Dealing with New York City’s Harsh Rental Reality

Today’s restaurant owners and managers face an abundance of stress factors coming at them from multiple directions. Trendy food trucks, with their lower overhead and low-cost fare, lure diners from indoor tables. “Ghost” restaurants that only take online orders and deliver also take a toll on dining revenue, while the costs of compliance with the Affordable Care Act impact larger establishments and chains.

But the concern we hear the most in our New York City-based Food and Beverage practice is that soaring rents are squeezing even successful eateries with large followings out of business. Some fine establishments, including Danny Meyer’s flagship Union Square Cafe, have recently shut their doors and many more have had to find ways to cut costs to absorb those increases. Even legendary chef Bobby Flay closed his Mesa Grill in the Flatiron District when the rent doubled.

Passing a rent increase along to the customer via menu prices is a risky game, especially if your competitors, some of whom own their property, aren’t following suit. Skimping on the quality of food ingredients or level of service is also ill-advised in an age when bad Yelp reviews can take a significant bite out of business.

The harsh reality is that restaurant proprietors these days simply have little leverage for negotiating rents.

The harsh reality is that restaurant proprietors these days simply have little leverage for negotiating rents.

Landlords know they can quickly turn around a vacant property for the next occupant and recoup any lost revenue not covered by the departing tenant’s security deposit. As New York City property values soar–not just in Manhattan but in many Brooklyn and Queens neighborhoods, as well–restaurateurs must become real estate experts (or hire one) to properly assess values.

Some landlords would sooner see their property vacant than rent it for sub-market value cost. In many cases they have a responsibility to their shareholders to increase return and they face rising costs of their own as tax assessments increase with value. Many observers have noted the irony of restaurants boosting the allure of neighborhoods only to be forced out by the resulting higher values.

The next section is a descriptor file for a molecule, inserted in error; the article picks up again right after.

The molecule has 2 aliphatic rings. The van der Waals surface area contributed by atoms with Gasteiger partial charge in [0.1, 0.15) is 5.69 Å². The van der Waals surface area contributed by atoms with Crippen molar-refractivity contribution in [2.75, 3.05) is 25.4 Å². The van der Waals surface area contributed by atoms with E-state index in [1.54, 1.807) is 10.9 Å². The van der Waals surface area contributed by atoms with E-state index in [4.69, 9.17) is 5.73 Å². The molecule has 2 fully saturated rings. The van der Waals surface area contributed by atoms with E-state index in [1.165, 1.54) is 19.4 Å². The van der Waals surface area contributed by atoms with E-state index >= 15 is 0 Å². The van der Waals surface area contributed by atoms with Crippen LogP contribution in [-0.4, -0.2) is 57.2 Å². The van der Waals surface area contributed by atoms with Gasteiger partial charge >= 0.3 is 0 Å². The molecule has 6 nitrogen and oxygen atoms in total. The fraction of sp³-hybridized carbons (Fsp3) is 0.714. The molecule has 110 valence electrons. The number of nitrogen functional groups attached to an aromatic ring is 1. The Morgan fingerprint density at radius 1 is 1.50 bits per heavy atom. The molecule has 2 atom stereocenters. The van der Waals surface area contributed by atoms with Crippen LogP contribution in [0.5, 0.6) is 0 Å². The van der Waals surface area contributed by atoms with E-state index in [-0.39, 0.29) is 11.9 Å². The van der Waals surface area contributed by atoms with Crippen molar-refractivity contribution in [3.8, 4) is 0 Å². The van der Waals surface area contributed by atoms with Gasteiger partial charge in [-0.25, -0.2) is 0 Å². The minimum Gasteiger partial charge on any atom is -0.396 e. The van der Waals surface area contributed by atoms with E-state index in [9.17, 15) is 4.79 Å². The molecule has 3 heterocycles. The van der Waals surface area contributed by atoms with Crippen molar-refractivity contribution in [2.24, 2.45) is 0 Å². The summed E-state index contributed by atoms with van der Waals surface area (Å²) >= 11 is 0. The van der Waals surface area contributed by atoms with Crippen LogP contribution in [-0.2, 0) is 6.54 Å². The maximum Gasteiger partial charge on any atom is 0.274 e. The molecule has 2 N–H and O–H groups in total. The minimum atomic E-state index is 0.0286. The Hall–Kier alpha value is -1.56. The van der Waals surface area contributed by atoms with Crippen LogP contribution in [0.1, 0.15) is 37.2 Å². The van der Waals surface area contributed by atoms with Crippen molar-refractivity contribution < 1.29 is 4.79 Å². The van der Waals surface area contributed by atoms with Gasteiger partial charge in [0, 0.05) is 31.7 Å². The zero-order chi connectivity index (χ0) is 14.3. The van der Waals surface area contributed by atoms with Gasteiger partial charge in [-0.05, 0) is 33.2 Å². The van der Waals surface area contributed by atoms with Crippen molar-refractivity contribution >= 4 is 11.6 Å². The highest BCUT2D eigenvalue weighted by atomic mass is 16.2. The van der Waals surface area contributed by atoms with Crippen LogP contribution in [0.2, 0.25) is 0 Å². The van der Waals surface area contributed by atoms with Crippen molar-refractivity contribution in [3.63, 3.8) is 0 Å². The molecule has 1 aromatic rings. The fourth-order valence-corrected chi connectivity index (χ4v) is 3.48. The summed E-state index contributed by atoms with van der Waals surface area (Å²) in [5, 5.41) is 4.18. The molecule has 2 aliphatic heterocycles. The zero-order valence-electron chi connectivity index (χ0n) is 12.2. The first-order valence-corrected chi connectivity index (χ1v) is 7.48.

In some cases, rent increases are only catching up to current values after the expiration of long-term leases negotiated by the proprietors. In New York’s West Village, Empire Szechuan recently announced it was closing after a 500 percent increase. However, the store had been paying an extremely reasonable $5,000 per month for 30 years for the 1,800-square-foot property on Seventh Avenue, the owner said in press interviews.

This shows the importance of strong negotiation by owners at the outset of a lease that builds in structured cost increases. They must not expect infinite patience from landlords to wait for them to be profitable. Landlords should be cognizant that on average it takes a restaurant close to a year to break even after start-up costs, less so for those who take over an established eatery that already has equipment, fixtures and a customer base. It is then important to reinvest profit for future growth or to weather tough times.

Restaurateurs who already have successful properties elsewhere may have a better hand at negotiating since they can demonstrate their long-term viability with a proper agreement that considers the needs of both parties.

Typically, restaurant owners try to keep occupancy costs at eight to 12 percent of revenue, or higher in areas like Manhattan. They can expect to pay rent increases of two to four percent per year, depending on location, tied to cost of living increases and based on published indexes. A typical lease covers five years with two five-year renewal periods. In some areas, renewed leases can see increases of about 20 percent.

On the plus side, restaurant owners are benefiting from continued low interest rates on debt and lower fuel costs, which decrease heating bills and the cost of incoming and outgoing deliveries. The cost of other commodities, such as meat, is also fairly low.

More good news: Congress and the Obama administration agreed to make a 15-year recovery period for deductions on improvements at qualified restaurants permanent.

When rents rise, owners can further reduce expenses by consolidating vendors to see if they can get a better deal on varied items from a single distributor. For those operating chains or portfolios of restaurants, proven managers can be asked to oversee multiple locations.

Entrepreneurs searching for locations should keep in mind that they can often find better deals in malls or shopping centers, which count on attractive eateries to draw traffic. An outward-facing restaurant with a street entrance stands to entice passersby to then visit the retailers inside the mall. High vacancies in such centers create better negotiating opportunity. It’s also important to think up front about the potential for expansion at a property and whether the infrastructure is modern enough for trouble-free operation and potential upgrades.

Most of all, we advise restaurant clients to always be communicative with landlords about factors affecting their business, such as area transportation issues, street repairs, unforeseen maintenance or other costs. No one should expect property owners to lose money, but it is in the best interest of the proprietor, landlord and the communities on which they rely to foster the most productive and enduring long-term relationships.